I was not a social pariah; I was pretty good at sports and counted my teammates as friends. I did not have those luxuries in college. My first two years were so isolating that I habitually thought of transferring or dropping out. But I stayed, and by providence, my junior year I was paired with five guys in a house who somehow saw past my quirks. Of course they drank a lot, so maybe they didn’t notice. Still, they accepted me as their own.
Now, I come from a family with loving parents and siblings. I have a wife who is my soulmate, and as much as they do enjoy their spirits, those college roommates have become lifelong friends. In that same breath … it is a lonely, demoralising existence to be incapable of telling the world who you are and how you feel and what you think, especially against the conviction that it is your reality now and forever.
My escape, the only thing that made sense, was writing.
Be it a notepad or white sheet of paper or a computer screen, I had space and time to put together all these seemingly disjointed pieces into a complete puzzle and show others the picture I was so desperately trying to describe. It began when I was a kid, writing to sports teams asking for free swag or providing unprompted lineup and roster advice. In high school I wrote for the paper, and by college I had a blog that gained a bit of traction. These writings … they weren’t always good. I tended to go overboard with big words and tangential theories to compensate for my shortcomings. But the material at least showed potential to allow me to get a job at a major sports publication at 23 that ultimately led to where I am today. On the surface, mine is a position that is tailor-made to camouflage my weaknesses.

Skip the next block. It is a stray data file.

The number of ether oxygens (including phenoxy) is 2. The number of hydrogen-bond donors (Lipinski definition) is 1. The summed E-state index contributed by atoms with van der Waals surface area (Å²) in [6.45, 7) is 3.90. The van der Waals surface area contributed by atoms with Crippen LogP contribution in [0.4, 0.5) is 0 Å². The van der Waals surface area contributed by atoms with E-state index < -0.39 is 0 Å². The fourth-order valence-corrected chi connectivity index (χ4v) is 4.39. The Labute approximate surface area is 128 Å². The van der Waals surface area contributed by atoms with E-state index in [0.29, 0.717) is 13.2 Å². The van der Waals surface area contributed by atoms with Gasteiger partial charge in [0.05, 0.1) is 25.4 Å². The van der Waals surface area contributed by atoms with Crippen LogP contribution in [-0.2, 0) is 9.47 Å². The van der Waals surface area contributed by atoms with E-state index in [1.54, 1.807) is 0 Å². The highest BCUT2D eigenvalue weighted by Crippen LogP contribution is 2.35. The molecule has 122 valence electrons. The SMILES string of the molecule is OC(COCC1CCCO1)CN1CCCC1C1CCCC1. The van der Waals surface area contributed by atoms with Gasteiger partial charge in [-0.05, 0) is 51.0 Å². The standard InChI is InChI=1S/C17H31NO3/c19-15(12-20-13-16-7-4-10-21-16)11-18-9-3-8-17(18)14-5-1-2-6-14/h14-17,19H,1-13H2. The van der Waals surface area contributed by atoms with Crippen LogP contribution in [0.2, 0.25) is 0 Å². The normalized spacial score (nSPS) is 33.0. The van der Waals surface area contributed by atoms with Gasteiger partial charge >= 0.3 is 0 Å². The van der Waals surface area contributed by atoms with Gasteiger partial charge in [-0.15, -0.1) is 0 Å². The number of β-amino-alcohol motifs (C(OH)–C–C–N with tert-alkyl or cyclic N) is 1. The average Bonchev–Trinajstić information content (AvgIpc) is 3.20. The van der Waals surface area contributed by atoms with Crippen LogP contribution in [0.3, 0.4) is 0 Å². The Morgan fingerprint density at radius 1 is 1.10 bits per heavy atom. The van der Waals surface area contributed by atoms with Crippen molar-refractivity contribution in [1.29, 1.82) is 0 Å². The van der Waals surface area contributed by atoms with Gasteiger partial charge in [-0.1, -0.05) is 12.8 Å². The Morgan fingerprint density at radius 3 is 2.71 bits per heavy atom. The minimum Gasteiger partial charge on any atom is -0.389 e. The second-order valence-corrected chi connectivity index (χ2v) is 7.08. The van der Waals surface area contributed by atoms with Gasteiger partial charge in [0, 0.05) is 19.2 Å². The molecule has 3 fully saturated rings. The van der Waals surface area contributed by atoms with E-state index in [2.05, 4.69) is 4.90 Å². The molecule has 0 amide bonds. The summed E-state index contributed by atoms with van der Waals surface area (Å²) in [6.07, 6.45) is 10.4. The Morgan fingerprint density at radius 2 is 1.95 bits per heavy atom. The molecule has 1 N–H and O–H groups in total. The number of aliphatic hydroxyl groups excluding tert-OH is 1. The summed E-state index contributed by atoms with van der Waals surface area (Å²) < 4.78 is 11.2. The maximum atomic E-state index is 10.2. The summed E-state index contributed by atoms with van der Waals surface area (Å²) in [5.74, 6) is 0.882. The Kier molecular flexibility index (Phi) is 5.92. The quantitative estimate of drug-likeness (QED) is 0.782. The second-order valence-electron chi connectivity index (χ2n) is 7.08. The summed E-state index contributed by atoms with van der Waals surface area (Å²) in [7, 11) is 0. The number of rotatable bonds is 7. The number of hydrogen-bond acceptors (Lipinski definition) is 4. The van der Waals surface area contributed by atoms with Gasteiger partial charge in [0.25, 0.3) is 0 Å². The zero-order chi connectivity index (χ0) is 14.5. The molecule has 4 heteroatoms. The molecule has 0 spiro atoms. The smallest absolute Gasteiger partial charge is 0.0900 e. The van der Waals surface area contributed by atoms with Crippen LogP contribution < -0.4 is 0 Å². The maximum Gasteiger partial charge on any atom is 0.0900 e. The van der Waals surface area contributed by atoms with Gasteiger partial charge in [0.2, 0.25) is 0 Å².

Unfortunately, foundational cracks can’t be concealed. Last year I was invited on a podcast and was borderline incomprehensible, and when the call was over I heard a sound engineer tell the hosts, “I think I can clean him up to make it work.” Be it a chat with a boss or an interview subject, I still struggle to maintain a conversation. Whenever I pitch stories I can visualize their rhythm and flow, their message and their purpose, but often labor to distill that into two or three sentences.
And it’s just not my work. My wife’s job requires social gatherings, but she often leaves me home, worried that my perceived aloofness will become a distraction, reflect poorly on her, or make others feel awkward or unwelcomed. She contended I would zone out or show indifference if the subject was something other than golf. She was disheartened that I couldn’t expand my interests and expressed worry I was depressed.
Thing is, I had visited speech therapists and doctors and psychologists. There was never an overarching theme or sufficient answer. Each problem, the ones I acknowledged or was informed of, could be explained in itself. Some people don’t have a silver tongue. Some are fixated on their work. Some of us are introverts.